Lawrence Lessig has an essay in favor of limiting copyright terms. I agree of course, as I'm sure most Advogatans do. What struck me is his use of the phrase "lawyer-free zone" to describe the public domain, with the clear implication that this is a good thing.
I think that he's identified a clear cultural distinction between lawyers and non-lawyers. Lawyers, having been steeped in the legal approach to resolving disputes, assume that it's the best approach, and can barely consider any others. The rest of us recognize the legal approach as being hideously expensive, unreliable, often quite unfair, and with significant potential to limit innovation and flexibility.
These problems with the "lawyer zone", as opposed to the "lawyer-free zone", are the reason why the current trend to increase the reach of copyrights, patents, and trademarks is a bad thing. The problem is, of course, that most lawmakers come from the lawyer culture.
I'm impressed with Prof. Lessig for both being a damn good lawyer (his command of the legal issues as shown in his oral argument in Eldred vs. Ashcroft is downright impressive) and for being able to see and express so clearly the advantages of sometimes not doing things the lawyer way.
Free software, of course, is a shining example of an almost entirely lawyer-free zone. I'm impressed with the mechanisms we have for resolving disputes. One key, I'm now convinced, is fork rights. At heart, the right to fork a project gives people an option in case the current maintainer isn't doing a good job, for whatever reason.
A particularly clear examples is the handling of the SourceForge codebase. As the OSDir interview with Tim Purdue makes clear, VA Software did a number of things in direct opposition to the interests of the free software community, not least of which is making promises to release the code without any intention of doing so. A more subtle, but no less important, issue is the deliberate rigging of the installation process to make it difficult.
In the lawyer zone, these types of things would generally get handled as some kind of contract litigation. There'd be a lot of "discovery" to try to find a smoking gun to prove that this bad behavior was intentional, and in the end neither side would really win anything (in stark contrast to the lawyers themselves).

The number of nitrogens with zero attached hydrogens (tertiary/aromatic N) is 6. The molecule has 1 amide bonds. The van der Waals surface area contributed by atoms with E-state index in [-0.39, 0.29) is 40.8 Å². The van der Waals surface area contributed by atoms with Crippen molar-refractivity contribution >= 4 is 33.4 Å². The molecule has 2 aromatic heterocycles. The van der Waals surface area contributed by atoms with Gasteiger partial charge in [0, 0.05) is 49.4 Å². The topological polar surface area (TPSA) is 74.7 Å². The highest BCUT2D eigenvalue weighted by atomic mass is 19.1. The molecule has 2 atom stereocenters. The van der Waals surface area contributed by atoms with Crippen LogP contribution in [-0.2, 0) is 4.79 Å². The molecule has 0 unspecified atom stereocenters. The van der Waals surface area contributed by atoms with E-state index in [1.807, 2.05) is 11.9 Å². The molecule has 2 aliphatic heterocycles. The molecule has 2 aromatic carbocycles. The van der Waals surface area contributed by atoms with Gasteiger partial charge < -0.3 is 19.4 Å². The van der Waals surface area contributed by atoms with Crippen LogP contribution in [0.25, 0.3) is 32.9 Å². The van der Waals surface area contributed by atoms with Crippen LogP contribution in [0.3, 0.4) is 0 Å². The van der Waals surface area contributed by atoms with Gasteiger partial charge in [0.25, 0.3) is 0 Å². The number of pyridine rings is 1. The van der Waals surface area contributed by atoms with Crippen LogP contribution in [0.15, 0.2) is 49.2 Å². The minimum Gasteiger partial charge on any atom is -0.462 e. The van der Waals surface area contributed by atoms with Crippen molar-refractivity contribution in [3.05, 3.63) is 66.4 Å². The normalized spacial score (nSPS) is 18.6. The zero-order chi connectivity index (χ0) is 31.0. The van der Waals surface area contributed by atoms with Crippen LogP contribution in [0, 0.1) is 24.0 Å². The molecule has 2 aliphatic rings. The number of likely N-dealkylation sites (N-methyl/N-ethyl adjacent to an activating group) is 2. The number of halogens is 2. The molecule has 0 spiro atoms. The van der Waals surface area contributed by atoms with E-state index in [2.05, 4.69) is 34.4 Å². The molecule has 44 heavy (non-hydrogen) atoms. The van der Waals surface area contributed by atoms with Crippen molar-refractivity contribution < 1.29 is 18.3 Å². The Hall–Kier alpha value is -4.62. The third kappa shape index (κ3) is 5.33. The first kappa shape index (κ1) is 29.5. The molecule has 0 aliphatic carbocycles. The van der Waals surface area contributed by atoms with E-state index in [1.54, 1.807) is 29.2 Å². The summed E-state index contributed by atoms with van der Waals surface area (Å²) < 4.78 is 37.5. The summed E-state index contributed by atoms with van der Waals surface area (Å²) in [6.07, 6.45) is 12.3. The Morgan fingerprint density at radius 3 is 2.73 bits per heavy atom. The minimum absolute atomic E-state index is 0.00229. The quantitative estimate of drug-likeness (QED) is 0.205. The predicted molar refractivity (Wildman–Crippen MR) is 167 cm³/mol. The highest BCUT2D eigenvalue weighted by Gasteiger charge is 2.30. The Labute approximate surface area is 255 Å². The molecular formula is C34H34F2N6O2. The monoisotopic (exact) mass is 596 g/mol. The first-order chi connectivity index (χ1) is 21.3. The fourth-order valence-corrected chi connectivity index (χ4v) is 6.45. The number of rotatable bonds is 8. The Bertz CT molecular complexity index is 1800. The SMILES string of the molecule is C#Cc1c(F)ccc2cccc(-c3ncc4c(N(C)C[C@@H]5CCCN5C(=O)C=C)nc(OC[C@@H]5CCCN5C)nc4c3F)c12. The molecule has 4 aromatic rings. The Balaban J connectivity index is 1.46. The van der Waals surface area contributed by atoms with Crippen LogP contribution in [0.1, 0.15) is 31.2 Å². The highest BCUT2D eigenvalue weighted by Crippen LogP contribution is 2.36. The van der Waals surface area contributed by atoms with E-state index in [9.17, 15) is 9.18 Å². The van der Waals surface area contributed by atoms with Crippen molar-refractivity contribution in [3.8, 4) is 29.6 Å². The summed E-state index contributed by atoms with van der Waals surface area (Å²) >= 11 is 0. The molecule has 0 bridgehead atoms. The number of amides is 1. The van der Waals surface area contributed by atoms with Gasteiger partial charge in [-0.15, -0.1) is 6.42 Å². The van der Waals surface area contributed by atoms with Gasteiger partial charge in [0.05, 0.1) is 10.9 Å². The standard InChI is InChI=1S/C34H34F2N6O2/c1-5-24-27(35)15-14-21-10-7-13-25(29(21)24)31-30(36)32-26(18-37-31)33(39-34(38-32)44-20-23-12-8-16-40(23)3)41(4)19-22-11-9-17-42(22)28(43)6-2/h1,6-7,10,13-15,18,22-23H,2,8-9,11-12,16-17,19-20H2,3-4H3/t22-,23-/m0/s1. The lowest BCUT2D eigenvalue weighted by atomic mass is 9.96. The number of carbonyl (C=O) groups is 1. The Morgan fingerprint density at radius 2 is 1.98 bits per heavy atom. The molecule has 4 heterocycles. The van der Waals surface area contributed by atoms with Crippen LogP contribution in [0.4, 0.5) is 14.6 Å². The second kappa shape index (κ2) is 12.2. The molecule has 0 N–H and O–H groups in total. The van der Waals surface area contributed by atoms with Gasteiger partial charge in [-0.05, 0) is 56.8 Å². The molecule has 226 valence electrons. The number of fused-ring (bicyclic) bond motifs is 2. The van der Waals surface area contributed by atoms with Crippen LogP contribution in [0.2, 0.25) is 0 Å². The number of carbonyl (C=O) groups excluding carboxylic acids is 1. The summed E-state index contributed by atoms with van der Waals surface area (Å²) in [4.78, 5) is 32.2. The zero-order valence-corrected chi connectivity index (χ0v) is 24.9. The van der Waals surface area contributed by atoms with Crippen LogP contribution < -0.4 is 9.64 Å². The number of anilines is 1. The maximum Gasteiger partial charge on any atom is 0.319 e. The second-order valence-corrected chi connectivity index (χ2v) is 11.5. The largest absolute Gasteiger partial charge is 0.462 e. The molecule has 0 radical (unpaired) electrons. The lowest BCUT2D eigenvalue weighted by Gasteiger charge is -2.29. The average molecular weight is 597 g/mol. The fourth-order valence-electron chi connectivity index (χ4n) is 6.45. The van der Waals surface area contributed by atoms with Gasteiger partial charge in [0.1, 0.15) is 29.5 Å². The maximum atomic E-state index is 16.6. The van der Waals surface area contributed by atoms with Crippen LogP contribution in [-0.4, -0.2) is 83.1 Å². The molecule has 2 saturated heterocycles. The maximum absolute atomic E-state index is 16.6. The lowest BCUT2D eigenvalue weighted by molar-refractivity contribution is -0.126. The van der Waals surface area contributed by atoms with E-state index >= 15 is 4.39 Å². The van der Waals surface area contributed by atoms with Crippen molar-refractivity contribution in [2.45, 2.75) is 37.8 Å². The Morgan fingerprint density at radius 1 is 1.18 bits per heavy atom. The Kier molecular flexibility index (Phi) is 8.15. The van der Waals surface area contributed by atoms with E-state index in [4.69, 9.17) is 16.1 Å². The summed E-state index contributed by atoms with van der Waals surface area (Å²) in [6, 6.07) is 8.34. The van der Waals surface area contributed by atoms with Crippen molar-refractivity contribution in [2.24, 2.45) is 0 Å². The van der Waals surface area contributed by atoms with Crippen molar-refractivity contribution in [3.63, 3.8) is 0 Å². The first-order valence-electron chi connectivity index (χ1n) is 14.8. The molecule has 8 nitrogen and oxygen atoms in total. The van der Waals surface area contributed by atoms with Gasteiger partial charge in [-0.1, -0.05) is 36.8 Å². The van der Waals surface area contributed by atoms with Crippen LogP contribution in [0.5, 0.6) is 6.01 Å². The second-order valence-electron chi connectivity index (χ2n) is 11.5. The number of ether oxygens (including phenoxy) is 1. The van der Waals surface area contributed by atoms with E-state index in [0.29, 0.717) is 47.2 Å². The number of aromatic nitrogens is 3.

Fortunately, in the free software world, we have a better way. We simply fork the code, fix the problems, and move on.
I have high hopes that the Creative Commons can bring the benefits of the lawyer-free zone to writing, music, art, and other creative domains that have been increasingly dominated by the culture and processes of lawyers. We'll see!
Google's new stuff
Google absolutely rocks, but I'm not anywhere nearly as impressed with their more recent offerings.
I took froogle for a spin, but wasn't all that impressed. For example, the search "pc2100 ddr 512mb" gives you prices from $109.99 to $289.95 on the first page, while pricewatch is $96-$99 for the first page of the category. Other queries gave similarly unimpressive results.
I've written about Google Answers fairly recently. Here's how I think they (or someone else) could make a much more compelling service.
Very simply, start with the existing service but provide means of crediting user accounts for answering questions, in addition to debiting them for asking. Each user can choose to be in the red (as now), in the black (in which case Google would PayPal the money), or at zero, which is probably how most people would want to use it.
You have some nontrivial trust issues, especially as you're paying money out, but I'm pretty confident they're tractable. Google already has ratings, a dispute process, and so on.
Paying money to get an answer is interesting. It's a way for people to demonstrate that they really care about the answer, but at the same time it feels a little odd. On the other hand, if I can get an answer in return for answering 1.25 other people's questions, that would be appealing.
In any case, I find I have relatively little use for such a service, because I'm already part of a fabulous network of knowledge seekers. This diary is a significant component of that network. For example, one test query I was considering is the Latin translation of our family motto, "happy, sticky, and green" (in the sense of a child who has just eaten a pistachio ice cream). Now that I've posted the query here, the chances are excellent somebody will send an answer. Thanks in advance!
Why machine verifiable proofs?
But my main interest is not so much existing proofs of mathematics. What I really want to do is develop correct programs. The theorems needed for programming tend to be much too tedious for mathematicians to deal with. But if the programmer has the patience to generate such a proof, at least a mechanical checker can give pretty good confidence that the theorem is true, and thus that the program is correct.